Yesterday a court in Minnesota issued an injunction ordering the NFL to end its 6 week old lockout of NFL players. Here is the decision for those of you interested in reading it directly from the horse’s mouth. The decision opens with a very clear (albeit 20 page) description of the history of disputes between the NFL and the players’ union. Here is a New York Times story on the decision.
I noted back in March that the NFLPA, the players’ union, was planning on “decertifying” the union as a bargaining tactic. It did that. The purpose of doing that was to change the status of the players from “unionized” to “nonunion”. Why would the players (and their union) want to decertify? Because anti-trust (anti-competition) laws apply to nonunion businesses in ways that they do not apply to unionized businesses.
In the U.S., as in Canada, it is illegal for businesses to agree among themselves to fix prices or to fix limits on the ability of others to do business as they like. So for example if a bunch of employers come together and agree that they will only spend a fix agreed amount on salaries, or that they will pay some employees (like “rookies”) less than others, this would be an unlawful restraint on trade.
However, anti-trust statutes usually exempt arrangements reached through collective bargaining. So, for example, the Canadian Competition Act (in Section 4) provides that the Act does not apply “in respect of combinations or activities of workmen or employees for their own reasonable protection as employees. The American statute has similar language. This “labor exemption” from competition law is what permits the pro sports leagues and their franchises to come together and agree to conditions under which they compete for players, such as salary caps, free agency restrictions, rules about trades, et cetera.
By decertifying, the NFLPA and the players took the situation outside of the “labor exemption” clause in the competition legislation. This meant too that the “lockout” was illegal. A nonunion employer cannot “lockout” employees. Lockouts are governed by labour legislation, and once the NFLPA decertified, the American labor legislation no longer governed the relationship between the NFL, the teams, and the players.
One of the NFL’s central claims was that the decertification was just a bargaining ploy and that a union should not be able to just “flip the switch” whenever it likes to gain an edge in bargaining. The judge disagrees, and finds that the motive for the decertification is irrelevant (p. 47):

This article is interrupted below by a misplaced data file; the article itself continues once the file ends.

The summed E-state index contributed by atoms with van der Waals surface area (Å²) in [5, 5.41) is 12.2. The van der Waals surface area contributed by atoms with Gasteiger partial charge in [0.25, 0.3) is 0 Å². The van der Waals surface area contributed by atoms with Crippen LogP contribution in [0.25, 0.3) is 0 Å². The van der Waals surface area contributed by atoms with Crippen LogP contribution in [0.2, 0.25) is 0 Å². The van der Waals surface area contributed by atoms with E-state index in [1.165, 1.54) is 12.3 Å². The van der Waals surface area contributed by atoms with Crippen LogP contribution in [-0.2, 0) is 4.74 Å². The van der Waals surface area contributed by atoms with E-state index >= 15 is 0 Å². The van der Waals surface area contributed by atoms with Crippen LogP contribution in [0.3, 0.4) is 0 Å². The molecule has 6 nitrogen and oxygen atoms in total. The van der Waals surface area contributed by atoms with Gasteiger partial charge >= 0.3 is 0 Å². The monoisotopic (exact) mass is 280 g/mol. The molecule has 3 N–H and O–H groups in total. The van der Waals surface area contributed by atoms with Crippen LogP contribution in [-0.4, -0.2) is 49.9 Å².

The League objects, arguing that the Players cannot just flip the “light-switch” and disclaim the Union. But again, employees have the right not to be a union as much as they have the right to be or organize as a union. Moreover, if negotiating as a union has proven unsuccessful, such organized employees also have the right to terminate the union.
There is nothing inherently unfair or inequitable about a disclaimer effecting an immediate termination of the framework of labor law. Such an 34 election cannot be viewed as mere gamesmanship, because it only comes with serious consequences to the Players making the election. The Players no longer derive the negotiating benefit of collective bargaining or any of the other rights they had enjoyed while they were unionized.
The players won an injunction ending the lockout, since they proved they have a decent chance of winning the case if it makes it to trial, and they are suffering “irreparable harm” as a result of the lockout. Since a players’ career is short and their skills can diminish quickly without play, the lockout threatens the career earnings of the players and this can not be easily compensated after the lockout is over.
The big question now is what happens next. In theory, the lockout is now over and players should be reporting to camp today. In practice, the NFL is trying to delay this until after an appeal. So we will watch. More interesting for Canadians is what would happen if a pro league like the NHL, NBA, or MLB were to lockout players and the players union adopts a similar tactic. We might find out. The NBA is talking about a lockout this summer, and the NBA players union is talking about decertifying. That scenario would now involve a Toronto franchise, so that Canadian law would apply. Can the Raptors lock out the Raptors’ players if the NBA players’ union has decertified? Would something different need to happen in Toronto to account for changes in Canadian laws? Stay tuned…